Lois Lerner cites ‘low public interest’ in attempt to conceal her IRS testimony
Former IRS senior executive Lois G. Lerner told a federal court last week that there’s “no legitimate” reason why the public should see her testimony about her role in tea party targeting, pleading with a judge to keep her deposition permanently sealed.
Ms. Lerner and her former chief lieutenant, Holly Paz, have said they faced death threats in the past, and say they fear any more attention to their behavior would spur a new round of harassment.
They said there’s “exceedingly low” public interest in having their depositions released, and they said tea party groups are pushing for disclosure out of “spite.”
“The public disclosure of this personal and sensitive information and details of the harassment would further no legitimate end while undermining substantial privacy and physical safety interests,” the women said in briefs filed by their lawyers.
The IRS has reached settlements with hundreds of tea party groups and the government admitted it bungled its handling of their nonprofit status applications during the Obama administration. The government, in one of the settlements, even singled out Ms. Lerner for specific criticism, saying she failed to stop the targeting and even hid it from her supervisors.
But Ms. Lerner’s own defense of her actions, as well as Ms. Paz’s testimony, remain secret, with the transcripts of their depositions sealed and all references to the information from those depositions redacted from other documents.
Ms. Lerner and Ms. Paz also have not revealed much about the threats they said they faced, other than to cite “graphic, profane and disturbing language.”
The one specific instance of a threat they have cited in public documents was a June 2013 speech by Mark Meckler, a tea party leader who had helped drive the class action lawsuit against the IRS.
In that speech — just weeks after Ms. Lerner revealed the IRS’s illegal behavior — Mr. Meckler said tea party advocates could “have a lot of fun abusing these government employees.”
Ms. Lerner’s lawyer didn’t respond to requests from The Washington Times for more details on the threats.
Mr. Meckler told The Times that if Ms. Lerner manages to keep her deposition sealed it would “set an outrageous legal precedent, allowing the testimony of egregious acts by public servants to be permanently hidden.”
“The irony of this argument is astounding. The government has admitted that these people unconstitutionally targeted people based on their political beliefs. Now the individuals most responsible for the targeting wish to finish off their secret scheme to illegally target their fellow citizens, in secrecy,” he said.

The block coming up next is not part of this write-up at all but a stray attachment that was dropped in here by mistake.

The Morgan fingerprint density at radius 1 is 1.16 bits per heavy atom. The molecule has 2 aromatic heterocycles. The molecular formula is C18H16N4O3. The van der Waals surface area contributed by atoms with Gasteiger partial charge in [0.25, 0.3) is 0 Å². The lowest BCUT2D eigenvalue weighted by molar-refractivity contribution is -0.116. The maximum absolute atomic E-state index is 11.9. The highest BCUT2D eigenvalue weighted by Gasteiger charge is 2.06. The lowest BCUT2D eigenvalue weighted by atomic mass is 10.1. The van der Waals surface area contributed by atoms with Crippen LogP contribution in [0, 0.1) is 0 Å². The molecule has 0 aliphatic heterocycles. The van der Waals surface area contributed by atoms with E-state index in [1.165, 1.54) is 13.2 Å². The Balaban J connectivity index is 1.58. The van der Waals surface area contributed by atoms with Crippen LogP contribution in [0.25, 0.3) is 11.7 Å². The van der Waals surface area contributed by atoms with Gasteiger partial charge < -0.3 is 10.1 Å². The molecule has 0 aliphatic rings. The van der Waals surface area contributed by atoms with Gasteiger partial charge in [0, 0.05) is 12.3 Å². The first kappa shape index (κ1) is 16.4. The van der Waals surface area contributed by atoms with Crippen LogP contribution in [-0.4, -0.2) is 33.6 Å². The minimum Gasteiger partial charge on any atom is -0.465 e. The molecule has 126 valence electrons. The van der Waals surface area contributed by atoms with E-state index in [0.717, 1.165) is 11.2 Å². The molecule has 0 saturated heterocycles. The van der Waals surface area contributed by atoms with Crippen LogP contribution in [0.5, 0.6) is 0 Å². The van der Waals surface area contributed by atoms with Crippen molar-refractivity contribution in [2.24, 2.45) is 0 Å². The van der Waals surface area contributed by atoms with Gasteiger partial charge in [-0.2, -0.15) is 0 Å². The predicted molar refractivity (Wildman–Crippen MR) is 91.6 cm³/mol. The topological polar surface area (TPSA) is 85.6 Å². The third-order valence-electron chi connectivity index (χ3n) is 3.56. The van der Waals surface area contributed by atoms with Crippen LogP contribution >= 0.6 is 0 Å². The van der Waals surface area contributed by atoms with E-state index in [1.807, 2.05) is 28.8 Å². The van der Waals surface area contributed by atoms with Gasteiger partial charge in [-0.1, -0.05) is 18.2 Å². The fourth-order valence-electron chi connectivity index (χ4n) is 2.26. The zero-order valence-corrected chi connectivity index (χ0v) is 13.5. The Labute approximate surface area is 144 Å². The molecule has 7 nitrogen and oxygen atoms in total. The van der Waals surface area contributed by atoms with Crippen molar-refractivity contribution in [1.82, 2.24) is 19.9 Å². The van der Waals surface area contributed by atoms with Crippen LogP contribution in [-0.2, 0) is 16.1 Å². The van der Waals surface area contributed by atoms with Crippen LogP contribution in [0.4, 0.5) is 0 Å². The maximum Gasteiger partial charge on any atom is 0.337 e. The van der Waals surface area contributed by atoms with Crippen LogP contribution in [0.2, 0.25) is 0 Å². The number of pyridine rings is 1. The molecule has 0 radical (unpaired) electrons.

He said when Ms. Lerner accuses him of fomenting threats, it’s a continuation of the targeting she oversaw while at the IRS, and said the Obama administration repeatedly tried to force Mr. Meckler to give up the legal challenge.
“It is time to blow this scandal wide open, and the unsealing of the Lois Lerner and Holly Paz depositions would be a good first step,” he said.
Some of the two women’s information is public, including emails sent and received during the targeting.
But what that information shows has been heatedly debated.
The Justice Department under President Barack Obama cleared Ms. Lerner of any wrongdoing and even praised her for stopping the targeting when she learned of it. Under President Trump, the same department agreed to settlements admitting illegal behavior by the IRS, and blaming Ms. Lerner in particular.
“The then-Director of the [exempt organizations] Division, Lois Lerner, first became aware that the IRS received applications from Tea Party groups as early as April or May 2010. For the next two years, Lerner failed to adequately manage the EO Division employees who processed these applications,” the government said in a consent agreement reached in a case in Washington, D.C.
The government also agreed to pay out $3.5 million to settle the class action case brought by Mr. Meckler and other tea party groups in a case in Ohio.
Ms. Lerner and Ms. Paz, in the new filings, accused the tea party groups and their lawyers of ginning up pressure to release the testimony.
The women’s lawyer didn’t respond to requests seeking more information on that allegation and it’s not clear who they had in mind, though the Cincinnati Enquirer has asked the judge to unseal the depositions.
Ms. Lerner retired from the IRS in the wake of the revelations of targeting and cooperated with the Obama administration’s investigation, but she has refused to speak publicly. She was cited for contempt of Congress after refusing to answer questions in the U.S. House, but the Obama administration refused to pursue the contempt case.
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